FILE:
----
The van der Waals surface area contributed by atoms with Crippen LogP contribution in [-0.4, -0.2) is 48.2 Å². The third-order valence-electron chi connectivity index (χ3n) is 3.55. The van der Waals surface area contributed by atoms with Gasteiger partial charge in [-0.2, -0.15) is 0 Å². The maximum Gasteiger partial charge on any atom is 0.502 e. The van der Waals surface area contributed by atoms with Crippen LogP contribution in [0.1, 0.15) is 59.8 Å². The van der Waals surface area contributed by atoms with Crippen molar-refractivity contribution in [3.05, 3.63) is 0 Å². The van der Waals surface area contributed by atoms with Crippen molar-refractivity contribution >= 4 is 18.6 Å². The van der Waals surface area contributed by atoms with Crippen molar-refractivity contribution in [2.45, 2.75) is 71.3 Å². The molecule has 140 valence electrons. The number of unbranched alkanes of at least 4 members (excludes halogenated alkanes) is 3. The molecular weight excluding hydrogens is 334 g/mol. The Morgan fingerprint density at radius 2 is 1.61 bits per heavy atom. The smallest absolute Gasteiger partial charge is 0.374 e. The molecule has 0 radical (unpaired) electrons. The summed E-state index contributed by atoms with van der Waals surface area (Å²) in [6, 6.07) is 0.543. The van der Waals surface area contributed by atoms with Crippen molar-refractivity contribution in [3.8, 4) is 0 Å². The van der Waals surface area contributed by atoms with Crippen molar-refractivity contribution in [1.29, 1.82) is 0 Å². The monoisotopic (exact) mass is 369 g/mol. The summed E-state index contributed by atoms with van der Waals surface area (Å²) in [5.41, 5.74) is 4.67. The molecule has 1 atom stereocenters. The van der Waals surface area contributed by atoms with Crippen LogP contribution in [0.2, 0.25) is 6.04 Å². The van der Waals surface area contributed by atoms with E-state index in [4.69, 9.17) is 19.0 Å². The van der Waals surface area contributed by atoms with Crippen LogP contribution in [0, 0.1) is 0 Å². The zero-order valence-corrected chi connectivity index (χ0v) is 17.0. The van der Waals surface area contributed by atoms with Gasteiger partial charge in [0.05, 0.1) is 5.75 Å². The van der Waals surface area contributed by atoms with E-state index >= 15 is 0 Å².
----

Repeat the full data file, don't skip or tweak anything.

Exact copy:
The van der Waals surface area contributed by atoms with Crippen LogP contribution in [-0.4, -0.2) is 48.2 Å². The third-order valence-electron chi connectivity index (χ3n) is 3.55. The van der Waals surface area contributed by atoms with Gasteiger partial charge in [-0.2, -0.15) is 0 Å². The maximum Gasteiger partial charge on any atom is 0.502 e. The van der Waals surface area contributed by atoms with Crippen LogP contribution in [0.1, 0.15) is 59.8 Å². The van der Waals surface area contributed by atoms with Crippen molar-refractivity contribution in [3.05, 3.63) is 0 Å². The van der Waals surface area contributed by atoms with Crippen molar-refractivity contribution >= 4 is 18.6 Å². The van der Waals surface area contributed by atoms with Crippen molar-refractivity contribution in [2.45, 2.75) is 71.3 Å². The molecule has 140 valence electrons. The number of unbranched alkanes of at least 4 members (excludes halogenated alkanes) is 3. The molecular weight excluding hydrogens is 334 g/mol. The Morgan fingerprint density at radius 2 is 1.61 bits per heavy atom. The smallest absolute Gasteiger partial charge is 0.374 e. The molecule has 0 radical (unpaired) electrons. The summed E-state index contributed by atoms with van der Waals surface area (Å²) in [6, 6.07) is 0.543. The van der Waals surface area contributed by atoms with Crippen molar-refractivity contribution in [3.8, 4) is 0 Å². The van der Waals surface area contributed by atoms with Crippen molar-refractivity contribution in [1.29, 1.82) is 0 Å². The monoisotopic (exact) mass is 369 g/mol. The summed E-state index contributed by atoms with van der Waals surface area (Å²) in [5.41, 5.74) is 4.67. The molecule has 1 atom stereocenters. The van der Waals surface area contributed by atoms with Crippen LogP contribution in [0.2, 0.25) is 6.04 Å². The van der Waals surface area contributed by atoms with E-state index in [4.69, 9.17) is 19.0 Å². The van der Waals surface area contributed by atoms with Crippen LogP contribution in [0, 0.1) is 0 Å². The zero-order valence-corrected chi connectivity index (χ0v) is 17.0. The van der Waals surface area contributed by atoms with Gasteiger partial charge in [0.05, 0.1) is 5.75 Å². The van der Waals surface area contributed by atoms with E-state index >= 15 is 0 Å².